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Konrad Werner: May 1 grows up

It was the least violent May 1 since 1987, but that wan't because people are becoming apathetic – it's the opposite.

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Photo by Kwertii (Wikimedia Commons)

Berlin Interior Minister Frank Henkel sounded very proud. “The most peaceful May 1 since 1987,” he said, full of pride, in all the papers on May 2. And it’s true that it wasn’t a violent day – only 54 injured police officers, as opposed to 133 last year, and 94 arrests, compared to 123 last year. This is good news. But it was not, as the minister made out, somehow down to his careful management of the day, but down to two things – the police’s liberal use of pepper spray in certain places and the increased politicisation of the day by opposition groups.

In the past two years, the number of things to get upset about has gone up, and people are becoming more aware. There’s lots to get angry about – rent increases, the plight of the refugees still camped out at Oranienplatz, the resistance against Nazis, the EU crisis and the austerity packages being foisted on people across Europe. That’s why 20,000 people showed up and marched out of the traditional drunken-rant ghetto Kreuzberg this year and marched into Berlin’s government quarter to demonstrate. And why opposition leaders from Greece were invited to take part in the demonstrations. It was a day for taking the message to the government.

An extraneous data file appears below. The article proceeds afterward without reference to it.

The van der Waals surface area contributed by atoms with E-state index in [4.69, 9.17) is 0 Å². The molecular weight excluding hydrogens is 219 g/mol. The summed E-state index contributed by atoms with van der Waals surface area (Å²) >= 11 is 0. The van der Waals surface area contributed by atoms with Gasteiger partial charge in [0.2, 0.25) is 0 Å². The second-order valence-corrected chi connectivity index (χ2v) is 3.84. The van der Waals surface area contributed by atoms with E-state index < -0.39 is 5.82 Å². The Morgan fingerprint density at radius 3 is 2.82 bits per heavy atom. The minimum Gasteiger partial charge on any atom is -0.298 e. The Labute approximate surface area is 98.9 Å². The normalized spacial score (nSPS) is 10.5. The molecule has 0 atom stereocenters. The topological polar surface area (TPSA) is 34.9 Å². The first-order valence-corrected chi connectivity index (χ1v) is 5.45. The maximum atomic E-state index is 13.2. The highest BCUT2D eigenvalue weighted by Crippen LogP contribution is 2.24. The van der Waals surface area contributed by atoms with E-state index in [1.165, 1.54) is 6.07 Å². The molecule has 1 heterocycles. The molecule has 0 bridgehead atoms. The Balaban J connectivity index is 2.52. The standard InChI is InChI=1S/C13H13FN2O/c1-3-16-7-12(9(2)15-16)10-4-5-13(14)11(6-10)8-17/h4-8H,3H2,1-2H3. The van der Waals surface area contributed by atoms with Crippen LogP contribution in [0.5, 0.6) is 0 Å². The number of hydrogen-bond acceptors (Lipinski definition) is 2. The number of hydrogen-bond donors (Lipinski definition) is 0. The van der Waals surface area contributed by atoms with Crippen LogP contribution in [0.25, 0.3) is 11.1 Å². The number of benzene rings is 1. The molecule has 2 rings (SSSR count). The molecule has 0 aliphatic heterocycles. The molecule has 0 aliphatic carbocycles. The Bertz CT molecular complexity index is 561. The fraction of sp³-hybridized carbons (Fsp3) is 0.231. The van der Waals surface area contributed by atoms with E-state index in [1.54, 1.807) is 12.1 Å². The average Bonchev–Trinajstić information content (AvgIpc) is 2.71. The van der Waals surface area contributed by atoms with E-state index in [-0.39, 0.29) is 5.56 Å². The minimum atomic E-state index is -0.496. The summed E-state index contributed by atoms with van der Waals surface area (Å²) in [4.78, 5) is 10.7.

It was only in the boom years that May 1 was about being mindless, about burning people’s cars and throwing bricks at cops – now that European governments have responded to the world financial crisis by lurching to the right, playing up to the racists, and cutting state budgets, the demonstrations this week became more determined – and more numerous – because they’ve got something to say, and people can see they’ve got a point.